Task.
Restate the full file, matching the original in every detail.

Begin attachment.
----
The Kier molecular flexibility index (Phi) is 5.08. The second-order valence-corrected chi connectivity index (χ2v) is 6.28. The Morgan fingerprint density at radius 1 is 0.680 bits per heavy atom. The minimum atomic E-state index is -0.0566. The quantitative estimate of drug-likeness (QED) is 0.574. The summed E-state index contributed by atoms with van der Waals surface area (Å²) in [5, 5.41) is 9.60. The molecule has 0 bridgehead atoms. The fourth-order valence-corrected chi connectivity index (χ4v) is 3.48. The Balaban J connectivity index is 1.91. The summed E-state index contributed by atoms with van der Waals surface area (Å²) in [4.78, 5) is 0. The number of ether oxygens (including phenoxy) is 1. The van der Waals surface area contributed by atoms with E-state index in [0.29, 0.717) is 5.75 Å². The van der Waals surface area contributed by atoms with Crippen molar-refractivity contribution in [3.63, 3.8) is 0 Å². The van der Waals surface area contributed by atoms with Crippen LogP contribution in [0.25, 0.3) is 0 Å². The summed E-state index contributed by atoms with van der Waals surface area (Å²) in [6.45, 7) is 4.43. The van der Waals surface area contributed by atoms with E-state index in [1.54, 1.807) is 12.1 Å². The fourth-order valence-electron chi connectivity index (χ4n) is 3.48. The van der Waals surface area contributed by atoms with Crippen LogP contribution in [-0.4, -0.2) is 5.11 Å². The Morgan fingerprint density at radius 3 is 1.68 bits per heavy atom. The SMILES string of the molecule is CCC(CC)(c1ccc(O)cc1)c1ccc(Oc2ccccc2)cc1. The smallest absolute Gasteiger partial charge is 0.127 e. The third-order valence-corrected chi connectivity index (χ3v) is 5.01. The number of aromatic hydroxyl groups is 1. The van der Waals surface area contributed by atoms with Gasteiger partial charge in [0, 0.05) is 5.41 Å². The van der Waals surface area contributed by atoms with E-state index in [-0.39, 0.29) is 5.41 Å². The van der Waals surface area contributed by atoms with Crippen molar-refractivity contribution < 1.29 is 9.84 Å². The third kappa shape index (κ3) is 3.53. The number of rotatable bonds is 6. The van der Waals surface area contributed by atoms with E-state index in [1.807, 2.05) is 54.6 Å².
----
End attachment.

The Kier molecular flexibility index (Phi) is 5.08. The second-order valence-corrected chi connectivity index (χ2v) is 6.28. The Morgan fingerprint density at radius 1 is 0.680 bits per heavy atom. The minimum atomic E-state index is -0.0566. The quantitative estimate of drug-likeness (QED) is 0.574. The summed E-state index contributed by atoms with van der Waals surface area (Å²) in [5, 5.41) is 9.60. The molecule has 0 bridgehead atoms. The fourth-order valence-corrected chi connectivity index (χ4v) is 3.48. The Balaban J connectivity index is 1.91. The summed E-state index contributed by atoms with van der Waals surface area (Å²) in [4.78, 5) is 0. The number of ether oxygens (including phenoxy) is 1. The van der Waals surface area contributed by atoms with E-state index in [0.29, 0.717) is 5.75 Å². The van der Waals surface area contributed by atoms with Crippen molar-refractivity contribution in [3.63, 3.8) is 0 Å². The van der Waals surface area contributed by atoms with Crippen LogP contribution in [0.25, 0.3) is 0 Å². The summed E-state index contributed by atoms with van der Waals surface area (Å²) in [6.45, 7) is 4.43. The van der Waals surface area contributed by atoms with E-state index in [1.54, 1.807) is 12.1 Å². The fourth-order valence-electron chi connectivity index (χ4n) is 3.48. The van der Waals surface area contributed by atoms with Crippen LogP contribution in [-0.4, -0.2) is 5.11 Å². The Morgan fingerprint density at radius 3 is 1.68 bits per heavy atom. The SMILES string of the molecule is CCC(CC)(c1ccc(O)cc1)c1ccc(Oc2ccccc2)cc1. The smallest absolute Gasteiger partial charge is 0.127 e. The third-order valence-corrected chi connectivity index (χ3v) is 5.01. The number of aromatic hydroxyl groups is 1. The van der Waals surface area contributed by atoms with Gasteiger partial charge in [0, 0.05) is 5.41 Å². The van der Waals surface area contributed by atoms with E-state index in [-0.39, 0.29) is 5.41 Å². The van der Waals surface area contributed by atoms with Crippen molar-refractivity contribution < 1.29 is 9.84 Å². The third kappa shape index (κ3) is 3.53. The number of rotatable bonds is 6. The van der Waals surface area contributed by atoms with E-state index in [1.807, 2.05) is 54.6 Å².